Nintendo is just saying that they cannot run their business efficiently by designing it to meet seasonal spikes. "Well, since you can never find a Wii on the shelf now, surely they can increase production another 10% or so." Another good point. But to do this, Nintendo will have to invest money -maybe a lot of money. For example, what if they are currently running at full capacity on one manufacturing plant, and to increase just a little, they will have to bring another plant on-line?

In any case, any change will probably require Nintendo to invest some money, and the first question to ask is "will we get that investment back?" There is lots of uncertainty in consumer goods - especially toys, but I am pretty sure that Nintendo has thought about this, and they are thinking that retooling their business for last-minute shoppers is not a good investment.

Doing things the Hard Way

I like to do things the hard way. Well, it's not so much that I like it, but after I have done something, it usually turns out to be the hard way. Part of the problem is that I have a pathological need to understand how things work. For example, in high school, I could never memorize the the rule-based procedures for solving a problem. Instead, I tried to understand the relationships at work, and then re-create the method as needed. This was cool for explaining the concept to the girls in the class, but it was murder on exam day. Eventually I realized that you just don't have time to reinvent the wheel on every problem. Still, I was never satisfied to have memorized a procedure that would produce the correct answer, without understanding all the moving parts.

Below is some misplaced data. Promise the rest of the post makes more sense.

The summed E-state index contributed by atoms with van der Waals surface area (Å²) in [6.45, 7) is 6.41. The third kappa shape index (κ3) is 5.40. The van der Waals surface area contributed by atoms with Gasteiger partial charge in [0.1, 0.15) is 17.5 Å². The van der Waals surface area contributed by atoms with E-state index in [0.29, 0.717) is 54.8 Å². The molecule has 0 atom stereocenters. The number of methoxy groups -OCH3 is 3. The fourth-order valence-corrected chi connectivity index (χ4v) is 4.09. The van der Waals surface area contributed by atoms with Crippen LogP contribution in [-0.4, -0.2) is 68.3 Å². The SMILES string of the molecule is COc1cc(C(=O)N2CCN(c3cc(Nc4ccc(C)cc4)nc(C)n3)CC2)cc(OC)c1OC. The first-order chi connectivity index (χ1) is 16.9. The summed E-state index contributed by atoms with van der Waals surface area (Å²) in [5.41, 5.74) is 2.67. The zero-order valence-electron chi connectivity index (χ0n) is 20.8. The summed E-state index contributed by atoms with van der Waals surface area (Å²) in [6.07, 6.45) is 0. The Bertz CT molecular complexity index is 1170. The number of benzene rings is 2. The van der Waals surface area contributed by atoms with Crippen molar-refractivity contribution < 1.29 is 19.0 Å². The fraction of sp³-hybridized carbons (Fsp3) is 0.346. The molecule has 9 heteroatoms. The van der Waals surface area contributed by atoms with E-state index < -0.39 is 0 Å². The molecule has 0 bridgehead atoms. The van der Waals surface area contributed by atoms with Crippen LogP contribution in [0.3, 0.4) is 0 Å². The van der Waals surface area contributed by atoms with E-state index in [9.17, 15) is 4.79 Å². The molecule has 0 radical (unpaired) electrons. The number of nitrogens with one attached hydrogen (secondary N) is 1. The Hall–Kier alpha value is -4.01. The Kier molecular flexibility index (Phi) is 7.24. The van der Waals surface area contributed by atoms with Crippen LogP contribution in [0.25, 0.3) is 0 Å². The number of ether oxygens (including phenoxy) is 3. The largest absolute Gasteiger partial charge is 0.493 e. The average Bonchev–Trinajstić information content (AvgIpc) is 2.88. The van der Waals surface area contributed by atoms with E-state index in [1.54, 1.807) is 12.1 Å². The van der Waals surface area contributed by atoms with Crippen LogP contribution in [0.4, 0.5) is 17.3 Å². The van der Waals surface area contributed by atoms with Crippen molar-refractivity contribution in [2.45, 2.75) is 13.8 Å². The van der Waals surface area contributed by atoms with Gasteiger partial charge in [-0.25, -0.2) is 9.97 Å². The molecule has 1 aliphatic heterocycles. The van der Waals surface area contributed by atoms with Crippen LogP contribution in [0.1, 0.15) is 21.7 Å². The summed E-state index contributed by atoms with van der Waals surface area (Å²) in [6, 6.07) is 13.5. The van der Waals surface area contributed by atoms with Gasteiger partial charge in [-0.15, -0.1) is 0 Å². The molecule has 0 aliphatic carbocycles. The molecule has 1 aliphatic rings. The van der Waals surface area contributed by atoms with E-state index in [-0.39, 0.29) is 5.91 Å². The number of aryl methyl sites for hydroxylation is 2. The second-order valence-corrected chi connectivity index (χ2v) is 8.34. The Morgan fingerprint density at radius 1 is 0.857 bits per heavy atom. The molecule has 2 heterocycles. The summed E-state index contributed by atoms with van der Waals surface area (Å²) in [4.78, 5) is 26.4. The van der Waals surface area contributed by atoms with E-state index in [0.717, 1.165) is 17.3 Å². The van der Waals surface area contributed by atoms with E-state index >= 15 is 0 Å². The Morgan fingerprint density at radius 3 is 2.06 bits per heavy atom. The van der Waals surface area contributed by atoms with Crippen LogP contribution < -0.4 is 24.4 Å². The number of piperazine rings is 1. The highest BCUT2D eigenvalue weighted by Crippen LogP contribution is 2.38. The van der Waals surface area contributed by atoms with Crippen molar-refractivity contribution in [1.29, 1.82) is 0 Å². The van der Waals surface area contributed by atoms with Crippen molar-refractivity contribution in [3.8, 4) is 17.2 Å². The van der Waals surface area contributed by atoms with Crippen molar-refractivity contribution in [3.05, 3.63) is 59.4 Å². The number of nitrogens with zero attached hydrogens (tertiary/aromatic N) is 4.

A few years ago, I realized that this problem shows up in other areas of my life. I know that most men don't like to read instructions, but apparently I take this to an extreme. I didn't go to college right out of high school for a number of reasons, some good, some not so much. (As I get older, I move more of my reasons from the former category into the latter.) What I eventually realized was that deep in the dark crevasses of my subconscious, I believed that taking a class was an admission of failure. If I was really as smart as I thought I was, I should be able to figure things out for myself. You know, stuff like chemistry, and physics, and solid-state semiconductor theory. I'm not kidding. I worked on military and space-grade electronic systems for nearly 10 years with nothing but an associates degree. And not one of those trade-school degrees where they actually taught me some technical stuff - no, I studied Anthropology, Ecology, Psychology, History, and English. Sure, I took about 3 classes from the Electronics department, and a bunch of math, but half the math was to make up for what I didn't do properly in high school, and the other half was only sort-of useful.

From a fundamental perspective, Calculus was cool, but I am pretty sure that I have never had to calculate an integral outside of the classroom.

The funny thing is, most of my colleagues consider me to be a pretty hard-core engineer. Anyway, after 20 years of reasonable success in my career, I decided that maybe there was something to this whole idea of letting a teacher show me how to do something, instead of reinventing it for myself. So I found a reasonably good university that didn't laugh too hard at my previous attempt at an education, and managed to earn a BA degree. Of course, after significant work experience, a BA degree seems like pretty entry-level stuff, so my pathology of having to understand how things really work kicked in, and forced me into graduate school.

All of this is just a long-winded way of explaining how an uneducated, stubborn guy like me finds himself in top-tier MBA program. Some of the comments in this blog will come from the uneducated, stubborn guy, and some will come from a seasoned professional with a top-notch education. Which comments are which will be left a an exercise for the reader.